Tuesday, May 10, 2011

Hesher Is Metal

      "Hesher" has been one of the most highly anticipated films at every festival it has played at, starting at last years Sundance, where it premiered. Also a film that I had been looking forward to, the second I saw a still from the film and even more so when the trailer was finally released. Every time I watched Joseph Gordon-Levitt leap into a filthy pool by way of flaming diving board it fuel my anticipation for this film. And it being such an independent and small film (it has over 20 producers), I knew it wouldn't get a proper release. So I would be stuck waiting for it on home video. Knowing all this only brought me down.

         But then a ray of hope shined through. "Hesher" would be playing at the wonderful Florida Film Festival. Whose lineup this year was pretty damn impressive. So we made the trek to Orlando for a full day of fantastic films. We started with "Meek's Cutoff" (review of that later) and ended with "Hesher". There was a lot of stress in between, Like the fact when i looked up the times for "Hesher", it was sold out. Know this was quite upsetting for me, seeing as though this was the only reason I came this far. To see "Hesher". We had tickets. I'm not that big of a fool. But we had bought a ticket package, which would allow us entrance into two films. Turns out that even if you have these types of packages, you're fucked if you get there and it turns out to be sold out. I was none to happy with this. So we got our stand by tickets, which would allow us to buy tickets if five minutes before the start of the film people had not shown up. Long story short, people didn't show up, we got our tickets and they were...Wait for it... FREE! So everything worked out, I saw the film I had been waiting for and didn't pay a goddamn dime. Well, enough with the back story, on to the film.

      T.J. (played by Devin Brochu) lost his mother in a car crash two months ago and all he wants is the car his mother died in. During one of his attempts to retrieve this car, he has an unfortunate run in with 
Hesher. Played by Joseph Gordon-Levitt, Hesher doesn't have much to speak of. No family, no friends, no home and no job. By the looks of it, he likes it that way. Seeing as though everyone he comes into contact with he immediately drives them away. Whether it be with his filthy mouth, a threat on their lives or his seemingly never ending supply of gasoline, M80's and matches.

      That's exactly how we (and T.J.) are introduced to Hesher, obscenities flying, along pipe bombs and bad ass 80's metal. From that moment on T.J's life will not be the same. With T.J's mistake of ruining his current living quarters, Hesher feels it appropriate to move into T.J's garage. T.J's father, Frank (played by Rainn Wilson), Zonked out on medication to help with the death of his wife, barely notices Hesher. If it wasn't for the initial questioning of his presence, you'd be led to believe that Hesher is all in T.J's head.But sadly for the family, this is not the case.

       The performance by Brochu as T.J. is wonderful. Spiced in between the angry outbursts fueled by Hesher, we are able to see that this young boy is still scared and heartbroken by the loss of his mother. It's never really spoken about, but you can see it in his subtle heart wrenching facial expressions. As his world around him falls apart, he stills knows what's right and wrong. And even though his father's comatose couch potato routine seems good in theory, he knows it's not the way to get the family back on track. Wilson plays the depressed dad beautifully, the pain in his face is like none I've ever seen, especially from an actor who been mostly stuck in comic roles. So if you're looking for Dwight Schrute, you've come to the wrong place. As for Natalie Portman, playing a grocery store clerk that T.J. has a "slight" crush on. Despite the fact that she is much older, and knowing he has eyes for her, she plays along, lending to some very sweet moments between the two and giving T.J. a small ray of sunshine in an otherwise dark point in his life.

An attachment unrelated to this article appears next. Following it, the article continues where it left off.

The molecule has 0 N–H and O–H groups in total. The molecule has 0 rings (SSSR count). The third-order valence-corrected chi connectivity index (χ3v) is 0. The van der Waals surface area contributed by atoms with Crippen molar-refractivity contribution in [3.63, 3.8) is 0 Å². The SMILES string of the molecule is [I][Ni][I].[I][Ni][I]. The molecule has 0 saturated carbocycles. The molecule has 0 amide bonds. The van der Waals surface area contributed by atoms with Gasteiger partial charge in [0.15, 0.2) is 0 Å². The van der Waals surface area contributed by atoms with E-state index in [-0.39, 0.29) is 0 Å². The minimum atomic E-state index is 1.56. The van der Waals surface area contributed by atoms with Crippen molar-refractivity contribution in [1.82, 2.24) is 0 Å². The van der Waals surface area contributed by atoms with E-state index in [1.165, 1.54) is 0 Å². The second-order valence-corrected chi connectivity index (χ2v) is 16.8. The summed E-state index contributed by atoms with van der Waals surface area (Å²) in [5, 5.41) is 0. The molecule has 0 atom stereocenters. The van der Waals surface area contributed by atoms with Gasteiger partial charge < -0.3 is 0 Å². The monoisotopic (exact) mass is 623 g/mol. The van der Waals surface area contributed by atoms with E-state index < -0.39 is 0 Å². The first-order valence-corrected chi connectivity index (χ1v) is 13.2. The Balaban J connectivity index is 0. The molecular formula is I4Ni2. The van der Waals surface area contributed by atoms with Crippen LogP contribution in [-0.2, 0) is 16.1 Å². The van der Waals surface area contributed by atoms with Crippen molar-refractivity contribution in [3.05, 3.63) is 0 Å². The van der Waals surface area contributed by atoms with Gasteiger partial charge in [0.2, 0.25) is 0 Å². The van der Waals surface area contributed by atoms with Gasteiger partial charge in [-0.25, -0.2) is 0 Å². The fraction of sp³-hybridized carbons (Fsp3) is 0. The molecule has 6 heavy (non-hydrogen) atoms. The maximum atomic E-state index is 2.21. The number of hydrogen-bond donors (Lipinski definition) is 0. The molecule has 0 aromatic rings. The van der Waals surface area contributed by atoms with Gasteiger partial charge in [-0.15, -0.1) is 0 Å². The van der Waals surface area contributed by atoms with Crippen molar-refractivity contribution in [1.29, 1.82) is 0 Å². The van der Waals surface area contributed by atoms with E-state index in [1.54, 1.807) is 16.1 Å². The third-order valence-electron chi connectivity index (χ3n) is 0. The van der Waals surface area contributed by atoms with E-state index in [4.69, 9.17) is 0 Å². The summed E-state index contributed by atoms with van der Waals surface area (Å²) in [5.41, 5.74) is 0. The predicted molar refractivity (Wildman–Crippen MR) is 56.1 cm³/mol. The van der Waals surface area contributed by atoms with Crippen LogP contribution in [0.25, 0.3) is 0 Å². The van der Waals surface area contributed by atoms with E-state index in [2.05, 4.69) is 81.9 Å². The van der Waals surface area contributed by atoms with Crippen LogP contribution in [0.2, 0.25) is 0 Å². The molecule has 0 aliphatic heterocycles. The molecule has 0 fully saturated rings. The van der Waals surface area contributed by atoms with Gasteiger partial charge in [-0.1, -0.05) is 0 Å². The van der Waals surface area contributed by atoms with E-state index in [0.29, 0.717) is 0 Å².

As for Levitt, he explodes (literally) on the screen as Hesher. Gone are the lovable, charming and charismatic characters we're used to him playing. Now we see a completely different side of him. One who chain smokes, can't speak a sentence without it being riddled with expletives, no matter who he's speaking to. Whether it be a young boy, his father or a sweet old lady. Hesher is Hesher and no one's going to change that. With no back story or explanation as to why he acts this way, Levitt burns through scene after scene acting like a complete asshole. Which is fun, but at some point you're just hoping for some shred of humanity in this loathsome human being. Just some excuse as to why he's such a prick. But it never fully comes. It gets close a few times, and just when we're close to an honest heartfelt moment Hesher ruins it.
      Susser successfully blends comedy and drama, in this unconventional, tough to pigeonhole film. What it lacks in plot, it is made up by great performances, some subtle, some too in your face. This film does have a heart, some where deep down. It's there, you just have to find it.
      I can see a bunch of young, future anarchists latching on to this film and the character, so get on board with this flick before it's deemed uncool to be.

This is one of the official trailer, and I feel it's more true to the content of the film.  This is the other.



  1. Whoa, this looks great. I'll be checking Hesher out. Nice work, duder.

  2. Thanks man, appreciate it. It's a pretty funny film, that's something i completely overlooked in the review. Mostly funny from the stuff that comes out of Hesher's mouth.